Background: Treatment of noncommunicable diseases (NCDs) in low-income countries can entail large out-of-pocket (OOP) medical expenditures, which can increase the likelihood of household impoverishment and perpetuate the poverty cycle. This paper studies the implications of NCDs on household medical expenditure, household financial stress (e.g. selling assets or borrowing for treatment financing), catastrophic OOP expenditure, and impoverishment in Bangladesh. Methods: We used self-reported health status and household expenditure survey data from 12,240 households in Bangladesh. NCD-afflicted households were defined by presence of at least one of the following conditions within the household – heart disease, hypertension, asthma, diabetes, cancer, or kidney disease. Using linear regression models, we examined whether NCD households incur more medical expenditures, allocate a larger budget share on medical expenditures, and have greater probability of experiencing catastrophic medical expenditure or financial stress from OOP spending than non-NCD households. Finally, using survey weights, we extrapolated how NCD-attributable medical expenditure can result in impoverishment and downward movement in net consumption status at the population level. Results: NCD-afflicted households allocate a greater share of household expenditures for medical care than households without NCDs, and their probability of incurring catastrophic medical expenditure is higher by 6.7 percentage points compared to the households with no reported conditions. NCD households are 85% more likely to sell assets or borrow from informal sources to finance treatment cost. Household spending on NCD care is estimated to account for the impoverishment of 0.66 million persons in Bangladesh in 2010, and for reducing the net consumption status of 7.63 million persons on both sides of the poverty line after accounting for NCD-related OOP expenditures. Conclusion: NCD-related household medical expenditure is associated with experiencing financial distress and aggravating poverty in Bangladesh.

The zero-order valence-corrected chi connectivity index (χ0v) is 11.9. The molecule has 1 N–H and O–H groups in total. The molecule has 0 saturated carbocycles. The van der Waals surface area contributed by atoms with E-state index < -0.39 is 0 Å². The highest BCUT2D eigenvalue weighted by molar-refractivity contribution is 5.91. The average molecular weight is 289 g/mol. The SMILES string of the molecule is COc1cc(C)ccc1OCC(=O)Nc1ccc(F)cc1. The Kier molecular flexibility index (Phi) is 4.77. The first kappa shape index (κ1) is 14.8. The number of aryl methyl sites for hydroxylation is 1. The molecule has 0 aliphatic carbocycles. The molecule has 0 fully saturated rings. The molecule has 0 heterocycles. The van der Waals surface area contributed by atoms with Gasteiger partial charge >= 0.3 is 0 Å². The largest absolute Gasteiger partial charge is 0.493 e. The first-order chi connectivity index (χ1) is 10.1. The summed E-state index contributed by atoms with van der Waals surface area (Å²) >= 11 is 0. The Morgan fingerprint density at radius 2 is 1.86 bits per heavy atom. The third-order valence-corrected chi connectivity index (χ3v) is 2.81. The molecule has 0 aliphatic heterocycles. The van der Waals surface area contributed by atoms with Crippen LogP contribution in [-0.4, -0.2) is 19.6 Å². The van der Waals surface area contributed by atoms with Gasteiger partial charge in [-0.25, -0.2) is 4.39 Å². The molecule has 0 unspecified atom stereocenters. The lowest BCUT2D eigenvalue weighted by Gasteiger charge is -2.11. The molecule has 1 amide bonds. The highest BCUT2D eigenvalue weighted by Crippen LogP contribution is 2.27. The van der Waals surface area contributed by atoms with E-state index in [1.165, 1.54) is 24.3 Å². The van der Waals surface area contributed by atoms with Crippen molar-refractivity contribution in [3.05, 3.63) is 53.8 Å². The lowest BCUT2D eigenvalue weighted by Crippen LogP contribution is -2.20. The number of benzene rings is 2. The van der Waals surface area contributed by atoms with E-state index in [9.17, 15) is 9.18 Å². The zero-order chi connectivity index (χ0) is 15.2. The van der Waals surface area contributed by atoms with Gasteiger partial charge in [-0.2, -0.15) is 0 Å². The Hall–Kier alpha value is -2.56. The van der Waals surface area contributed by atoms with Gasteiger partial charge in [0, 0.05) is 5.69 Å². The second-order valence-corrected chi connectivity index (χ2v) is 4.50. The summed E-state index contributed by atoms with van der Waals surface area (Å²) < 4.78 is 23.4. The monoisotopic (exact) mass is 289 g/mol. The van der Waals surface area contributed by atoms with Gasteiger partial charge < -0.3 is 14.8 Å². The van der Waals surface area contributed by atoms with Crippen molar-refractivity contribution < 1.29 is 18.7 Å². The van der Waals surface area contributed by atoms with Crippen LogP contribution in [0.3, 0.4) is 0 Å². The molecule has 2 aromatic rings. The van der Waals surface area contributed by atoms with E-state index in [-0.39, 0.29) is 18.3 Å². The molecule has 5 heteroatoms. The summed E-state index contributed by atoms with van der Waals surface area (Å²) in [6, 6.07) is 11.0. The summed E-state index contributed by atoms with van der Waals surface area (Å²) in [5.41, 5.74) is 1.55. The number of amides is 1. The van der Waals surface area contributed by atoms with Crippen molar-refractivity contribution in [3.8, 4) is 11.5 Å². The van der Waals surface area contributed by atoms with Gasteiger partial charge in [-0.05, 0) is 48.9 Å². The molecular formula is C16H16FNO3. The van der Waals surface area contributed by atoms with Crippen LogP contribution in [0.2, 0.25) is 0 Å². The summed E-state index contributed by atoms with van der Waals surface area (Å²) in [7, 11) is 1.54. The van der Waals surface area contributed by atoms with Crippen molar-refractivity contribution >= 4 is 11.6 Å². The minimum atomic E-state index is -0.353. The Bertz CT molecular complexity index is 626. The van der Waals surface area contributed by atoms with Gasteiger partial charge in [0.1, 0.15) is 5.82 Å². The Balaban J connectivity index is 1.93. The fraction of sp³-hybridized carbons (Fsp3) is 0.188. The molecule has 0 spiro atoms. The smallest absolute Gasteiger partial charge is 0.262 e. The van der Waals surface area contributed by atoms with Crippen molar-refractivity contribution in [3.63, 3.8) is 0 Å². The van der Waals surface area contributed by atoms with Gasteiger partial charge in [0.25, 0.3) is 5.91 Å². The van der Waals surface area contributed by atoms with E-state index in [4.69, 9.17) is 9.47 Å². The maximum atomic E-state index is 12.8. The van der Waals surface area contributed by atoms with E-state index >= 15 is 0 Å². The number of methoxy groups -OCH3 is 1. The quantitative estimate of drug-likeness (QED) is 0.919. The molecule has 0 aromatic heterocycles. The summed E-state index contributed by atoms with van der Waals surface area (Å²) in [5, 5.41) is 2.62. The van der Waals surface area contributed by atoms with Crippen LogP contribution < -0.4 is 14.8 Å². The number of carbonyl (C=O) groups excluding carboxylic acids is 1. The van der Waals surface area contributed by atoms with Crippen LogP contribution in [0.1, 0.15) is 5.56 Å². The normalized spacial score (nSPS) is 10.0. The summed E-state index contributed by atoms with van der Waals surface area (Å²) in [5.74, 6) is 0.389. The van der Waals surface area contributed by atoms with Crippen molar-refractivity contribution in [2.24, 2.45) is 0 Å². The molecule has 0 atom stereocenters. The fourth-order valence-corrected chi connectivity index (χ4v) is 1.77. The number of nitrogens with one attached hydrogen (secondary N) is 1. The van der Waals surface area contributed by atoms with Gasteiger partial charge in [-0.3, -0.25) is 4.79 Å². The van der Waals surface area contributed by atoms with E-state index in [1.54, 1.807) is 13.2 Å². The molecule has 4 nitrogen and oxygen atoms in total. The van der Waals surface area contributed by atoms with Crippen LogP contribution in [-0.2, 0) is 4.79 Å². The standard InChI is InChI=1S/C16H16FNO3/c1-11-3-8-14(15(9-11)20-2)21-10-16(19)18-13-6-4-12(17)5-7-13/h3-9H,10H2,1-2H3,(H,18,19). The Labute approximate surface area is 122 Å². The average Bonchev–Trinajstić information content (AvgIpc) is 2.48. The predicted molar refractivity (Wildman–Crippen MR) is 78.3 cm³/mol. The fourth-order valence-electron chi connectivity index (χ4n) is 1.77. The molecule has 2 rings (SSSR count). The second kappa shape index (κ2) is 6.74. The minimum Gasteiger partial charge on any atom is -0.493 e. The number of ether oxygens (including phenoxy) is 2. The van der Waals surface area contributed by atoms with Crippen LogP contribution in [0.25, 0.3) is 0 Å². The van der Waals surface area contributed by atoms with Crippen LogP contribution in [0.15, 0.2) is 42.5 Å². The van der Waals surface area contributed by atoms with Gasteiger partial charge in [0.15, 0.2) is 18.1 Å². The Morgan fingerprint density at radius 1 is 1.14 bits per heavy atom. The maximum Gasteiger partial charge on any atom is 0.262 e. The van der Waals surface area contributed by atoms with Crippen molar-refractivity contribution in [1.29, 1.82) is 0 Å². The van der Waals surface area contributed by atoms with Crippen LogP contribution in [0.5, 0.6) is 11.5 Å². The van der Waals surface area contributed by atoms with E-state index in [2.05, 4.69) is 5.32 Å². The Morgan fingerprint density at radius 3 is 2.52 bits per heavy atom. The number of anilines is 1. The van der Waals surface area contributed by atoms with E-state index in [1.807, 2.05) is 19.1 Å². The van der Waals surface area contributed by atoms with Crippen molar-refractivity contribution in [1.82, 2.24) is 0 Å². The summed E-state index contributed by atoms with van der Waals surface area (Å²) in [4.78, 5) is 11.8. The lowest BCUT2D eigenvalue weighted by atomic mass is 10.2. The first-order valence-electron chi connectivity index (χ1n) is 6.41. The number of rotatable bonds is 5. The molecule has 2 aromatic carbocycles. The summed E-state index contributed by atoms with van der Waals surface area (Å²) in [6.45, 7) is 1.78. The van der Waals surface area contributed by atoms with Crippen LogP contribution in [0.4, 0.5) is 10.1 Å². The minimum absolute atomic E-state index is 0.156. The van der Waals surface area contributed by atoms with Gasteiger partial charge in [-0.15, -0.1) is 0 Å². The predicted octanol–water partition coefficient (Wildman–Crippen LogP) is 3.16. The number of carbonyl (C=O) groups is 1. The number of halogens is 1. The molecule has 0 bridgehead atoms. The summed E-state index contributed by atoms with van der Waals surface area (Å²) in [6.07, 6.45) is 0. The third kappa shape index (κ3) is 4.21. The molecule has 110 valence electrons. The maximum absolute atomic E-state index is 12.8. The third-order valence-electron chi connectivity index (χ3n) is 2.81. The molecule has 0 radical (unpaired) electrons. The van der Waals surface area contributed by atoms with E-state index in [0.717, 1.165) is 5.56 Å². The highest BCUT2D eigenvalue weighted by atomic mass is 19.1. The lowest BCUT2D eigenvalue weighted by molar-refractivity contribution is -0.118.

ASJC Scopus subject areas
- Health(social science)
- Health Policy
- Public Health, Environmental and Occupational Health